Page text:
So I thought I’d ask five time Tony award-winning costume designer Catherine Zuber for some clues as to what she’s created and how she went about it. Googling images of the Broadway production I see that the colour palette she’s chosen for the women’s bathing suits is bold. ‘It’s based on tropical flowers’ she explains and suddenly all those hot pinks, cerise and purples make complete sense, turning the women into a hot house of exquisite blooms.
The swimwear offers more coverage than a bikini which was officially invented later, in 1946. ‘Yes, these are definitely two pieces,’ says Zuber, who researched the look in period magazines and searching through glamour shots, mail-order catalogues and family snaps from the era.
‘The look is really a sun top with shorts, and the belly button is always covered. The important thing about forties fashions is the figure is fuller and defined by infrastructure of boning and fitting. When you compare it to today’s swimwear, costumes today are much more unforgiving, offering little by way of support but in those days, swimwear borrowed techniques from corsetry for a very sculpted silhouette. They didn’t have the stretch fabrics we take for granted today, so they used techniques like smocking and gathering to great effect.’
So ladies, think amplified, shaped bust lines and maximised assets.
When it came to glamour, Zuber decided that ‘Nellie and the nurses wear gowns they would have bought in 1939, just before the war started so they would not be looking very up to the minute. They had a practical aspect; they had to be easy to pack for any emergency, so they are fluid. We’ve kept with the tropical colour palette for the evening wear with shades of coral, raspberry, maroon and pink, and Nellie in a sea-green turquoise that contrasts with the other girls.’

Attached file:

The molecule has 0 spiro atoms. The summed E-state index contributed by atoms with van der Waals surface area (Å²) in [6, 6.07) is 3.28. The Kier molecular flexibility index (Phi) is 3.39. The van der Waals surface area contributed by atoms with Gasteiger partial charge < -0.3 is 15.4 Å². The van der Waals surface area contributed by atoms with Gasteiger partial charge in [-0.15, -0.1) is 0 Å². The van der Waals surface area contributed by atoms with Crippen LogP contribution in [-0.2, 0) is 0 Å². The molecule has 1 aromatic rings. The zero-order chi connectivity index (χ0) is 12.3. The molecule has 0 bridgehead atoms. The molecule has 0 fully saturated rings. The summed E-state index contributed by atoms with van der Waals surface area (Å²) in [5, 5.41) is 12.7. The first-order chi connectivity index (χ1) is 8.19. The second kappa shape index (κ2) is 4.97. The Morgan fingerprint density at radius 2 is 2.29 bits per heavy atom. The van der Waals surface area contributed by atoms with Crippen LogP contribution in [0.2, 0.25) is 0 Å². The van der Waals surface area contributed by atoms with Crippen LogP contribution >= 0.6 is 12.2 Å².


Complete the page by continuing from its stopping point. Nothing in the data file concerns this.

As for the men, just because they’re in uniform doesn’t make Zuber’s job easier: 'The Seabees didn’t follow the rules, they all customised their uniforms to make them individual, so some have their sleeves up, some down, some tuck their shirt in, some don’t. That all requires a lot of attention to detail.’
One of Zuber’s favourite parts of the show is the Follies sequence ‘in which all the costumes are supposed to be made from rope, netting and paper. That would be too fragile to withstand stage wear and tear so we’ve taken all those organic materials printed with comic-book pages and covers from Life magazine and printed it on to a tougher paper fabric decorated with rope, leaves, netting and shells. It’s a lovely scene that shows how resourceful and inventive the nurses were but it’s also poignant and nostalgic because they are trying to keep alive the tradition of Thanksgiving which is very important to Americans, no matter where they are.’
Zuber does all her sketches by hand before the designs are scanned into a computer so that they can be grouped and plotted through scenes. She also has a dedicated fabric room in her New York workspace, an Aladdin’s cave of samples gathered from suppliers all over the world. She’ll dive into her swatch collection for her next job, which sees her team up again with Bartlett Sher, this time on a production of L’elisir D’amore at the Met.